Asthma Air Purifier

Whether you have mild or severe asthma, an asthma air purifier will help to reduce your exposure to asthma triggers in the form of airborne pollution and thus will help you to control your asthma symptoms.

A good asthma air purifier will reduce levels of common household allergens such as dust mite, dust, pollen, pet dander and mould, as well as odours, gases, chemicals and general traffic pollution. This article will discuss the relevant information you need to know when purchasing an asthma air purifier.

FAQ about Allergies:

Asthma can be triggered by a very broad range of common household allergens, such as dust, pollen, dust mite, mould, and pet dander, as well as by tobacco smoke, traffic pollution and other gases and chemicals. Understanding the size and type of asthma triggers there are is vital as this will help you identify which asthma air purifier you need.

Tobacco Smoke:
Tobacco smoke releases large quantities of chemicals, particulates and odours. A good asthma air purifier will be able to remove all three contaminants from the air. There are around 7,000 chemicals in tobacco smoke, such as tar, formaldehyde, benzene, arsenic and cadmium. Tobacco smoke particles range from 0.01 - 90 microns in size.

Traffic Pollution:
Traffic pollution consists of ultra-fine particles at 0.001 – 0.3 microns in size, including black carbon, as well as a broad range of chemicals such as VOCs, carbon monoxide, nitrogen, and sulphur oxides. Traffic pollution can inflame the lungs and increase the airway resistance in all people, and the effects on people suffering with asthma are significantly more severe.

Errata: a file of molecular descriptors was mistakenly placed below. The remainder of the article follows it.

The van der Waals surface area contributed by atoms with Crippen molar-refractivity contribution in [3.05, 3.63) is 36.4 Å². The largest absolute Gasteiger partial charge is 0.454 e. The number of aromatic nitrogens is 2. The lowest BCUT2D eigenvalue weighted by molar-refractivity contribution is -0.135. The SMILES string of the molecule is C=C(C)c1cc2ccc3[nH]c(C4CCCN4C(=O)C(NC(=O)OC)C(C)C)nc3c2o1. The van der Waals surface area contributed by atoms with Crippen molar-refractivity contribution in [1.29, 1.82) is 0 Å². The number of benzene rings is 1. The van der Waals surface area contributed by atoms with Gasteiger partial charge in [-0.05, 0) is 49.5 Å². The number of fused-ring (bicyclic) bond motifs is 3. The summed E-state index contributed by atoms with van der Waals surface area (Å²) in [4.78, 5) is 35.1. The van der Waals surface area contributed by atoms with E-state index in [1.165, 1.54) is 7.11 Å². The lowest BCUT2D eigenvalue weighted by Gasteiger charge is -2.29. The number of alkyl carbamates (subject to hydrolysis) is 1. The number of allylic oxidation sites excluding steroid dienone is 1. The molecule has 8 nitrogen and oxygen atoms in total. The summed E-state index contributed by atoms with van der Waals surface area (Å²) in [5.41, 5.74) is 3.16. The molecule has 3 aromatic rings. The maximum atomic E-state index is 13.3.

Smog:
Smog can add to the existing traffic and air pollution. However, smog is visible as it is a combination of fog and smoke and is easily identified by the thick foul smelling, dirty-yellow characteristics. Breathing in smog is harmful towards everyone, not just asthma sufferers as smog is a mixture of industrial pollution, transportation emissions, photochemical smog and natural causes such as a volcano erupting. When certain chemicals mix with water and air they turn into acid, causing skin irritations, breathing problems and even corrode buildings.

VOCs:
VOCs (Volatile Organic Compounds) are gases which are emitted from natural or man-made solids or liquids. VOCs can be found in many everyday products such as vehicle fuel, building materials, photocopier toner, air fresheners, engineered wood products and paint. Some VOCs have a distinctive smell so you are aware of what it is, such as paint or gasoline, whilst other VOCs are undetectable. VOCs can cause asthma symptoms at any time of the year. VOCs can also contribute to the nose, eye and throat irritations as well as headaches, loss of coordination, nausea, and damage to the liver, kidney, and central nervous systems. A good asthma air purifier will effectively control a wide range of VOCs and the only appropriate way to do so is for the asthma air purifier to use high quality activated carbon.

Natural Allergens:
Natural allergens include dust mite, dust, pollen, mould spores and pet dander; all of which can cause asthma symptoms. The severity of the reaction can differ greatly and the particle size for natural allergens varies. For example, dust mite droppings are 0.1 – 40 microns in size while pollen grains are 3 – 100 microns in size. However, some pollen grains can break into fragments of 0.4 - 1 micron in size. Dust particles are between 1 - 90 microns in size and are made up of human skin, soil and dirt. The flakes of dead pet skin, saliva and dried urine (better known as pet dander) are about 0.1 - 10 microns in size. Mould spores are between 3 – 200 microns in size and can be found anywhere in the house. Natural allergens are relatively easy to filter out of the air, however, the key for an asthma air purifier is that the unit is leakage free – otherwise, allergens will pass the filter and will be released back into the air.